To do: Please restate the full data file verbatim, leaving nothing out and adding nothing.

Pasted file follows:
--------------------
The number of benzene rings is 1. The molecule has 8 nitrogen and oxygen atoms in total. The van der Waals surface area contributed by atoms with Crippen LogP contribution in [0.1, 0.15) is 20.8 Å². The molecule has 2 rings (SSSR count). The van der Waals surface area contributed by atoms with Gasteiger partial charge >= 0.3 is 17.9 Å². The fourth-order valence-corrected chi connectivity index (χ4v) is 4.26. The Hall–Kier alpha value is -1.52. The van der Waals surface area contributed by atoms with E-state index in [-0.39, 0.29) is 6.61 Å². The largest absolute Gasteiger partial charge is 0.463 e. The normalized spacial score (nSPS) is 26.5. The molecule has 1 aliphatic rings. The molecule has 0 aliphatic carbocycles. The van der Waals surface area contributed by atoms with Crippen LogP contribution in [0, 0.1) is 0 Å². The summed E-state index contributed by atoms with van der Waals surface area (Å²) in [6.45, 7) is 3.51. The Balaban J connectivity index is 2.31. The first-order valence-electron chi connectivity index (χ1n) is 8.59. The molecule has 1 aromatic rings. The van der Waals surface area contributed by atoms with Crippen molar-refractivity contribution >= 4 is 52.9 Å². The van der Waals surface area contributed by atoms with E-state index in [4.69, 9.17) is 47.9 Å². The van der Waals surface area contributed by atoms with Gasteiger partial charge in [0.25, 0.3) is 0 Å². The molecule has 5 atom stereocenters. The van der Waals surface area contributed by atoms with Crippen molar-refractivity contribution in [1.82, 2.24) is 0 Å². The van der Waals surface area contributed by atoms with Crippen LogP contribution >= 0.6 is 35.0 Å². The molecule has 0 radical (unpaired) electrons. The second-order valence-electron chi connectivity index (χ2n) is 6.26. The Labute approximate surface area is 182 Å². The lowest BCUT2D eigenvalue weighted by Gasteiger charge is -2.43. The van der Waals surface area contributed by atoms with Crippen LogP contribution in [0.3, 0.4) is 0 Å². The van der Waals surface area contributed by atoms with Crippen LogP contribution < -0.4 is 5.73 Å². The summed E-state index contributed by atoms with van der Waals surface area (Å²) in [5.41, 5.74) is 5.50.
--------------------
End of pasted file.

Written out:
The number of benzene rings is 1. The molecule has 8 nitrogen and oxygen atoms in total. The van der Waals surface area contributed by atoms with Crippen LogP contribution in [0.1, 0.15) is 20.8 Å². The molecule has 2 rings (SSSR count). The van der Waals surface area contributed by atoms with Gasteiger partial charge >= 0.3 is 17.9 Å². The fourth-order valence-corrected chi connectivity index (χ4v) is 4.26. The Hall–Kier alpha value is -1.52. The van der Waals surface area contributed by atoms with E-state index in [-0.39, 0.29) is 6.61 Å². The largest absolute Gasteiger partial charge is 0.463 e. The normalized spacial score (nSPS) is 26.5. The molecule has 1 aliphatic rings. The molecule has 0 aliphatic carbocycles. The van der Waals surface area contributed by atoms with Crippen LogP contribution in [0, 0.1) is 0 Å². The summed E-state index contributed by atoms with van der Waals surface area (Å²) in [6.45, 7) is 3.51. The Balaban J connectivity index is 2.31. The first-order valence-electron chi connectivity index (χ1n) is 8.59. The molecule has 1 aromatic rings. The van der Waals surface area contributed by atoms with Crippen molar-refractivity contribution >= 4 is 52.9 Å². The van der Waals surface area contributed by atoms with E-state index in [4.69, 9.17) is 47.9 Å². The van der Waals surface area contributed by atoms with Gasteiger partial charge in [0.25, 0.3) is 0 Å². The molecule has 5 atom stereocenters. The van der Waals surface area contributed by atoms with Crippen molar-refractivity contribution in [1.82, 2.24) is 0 Å². The van der Waals surface area contributed by atoms with Crippen LogP contribution >= 0.6 is 35.0 Å². The molecule has 0 radical (unpaired) electrons. The second-order valence-electron chi connectivity index (χ2n) is 6.26. The Labute approximate surface area is 182 Å². The lowest BCUT2D eigenvalue weighted by Gasteiger charge is -2.43. The van der Waals surface area contributed by atoms with Crippen LogP contribution in [0.3, 0.4) is 0 Å². The van der Waals surface area contributed by atoms with Crippen LogP contribution < -0.4 is 5.73 Å². The summed E-state index contributed by atoms with van der Waals surface area (Å²) in [5.41, 5.74) is 5.50.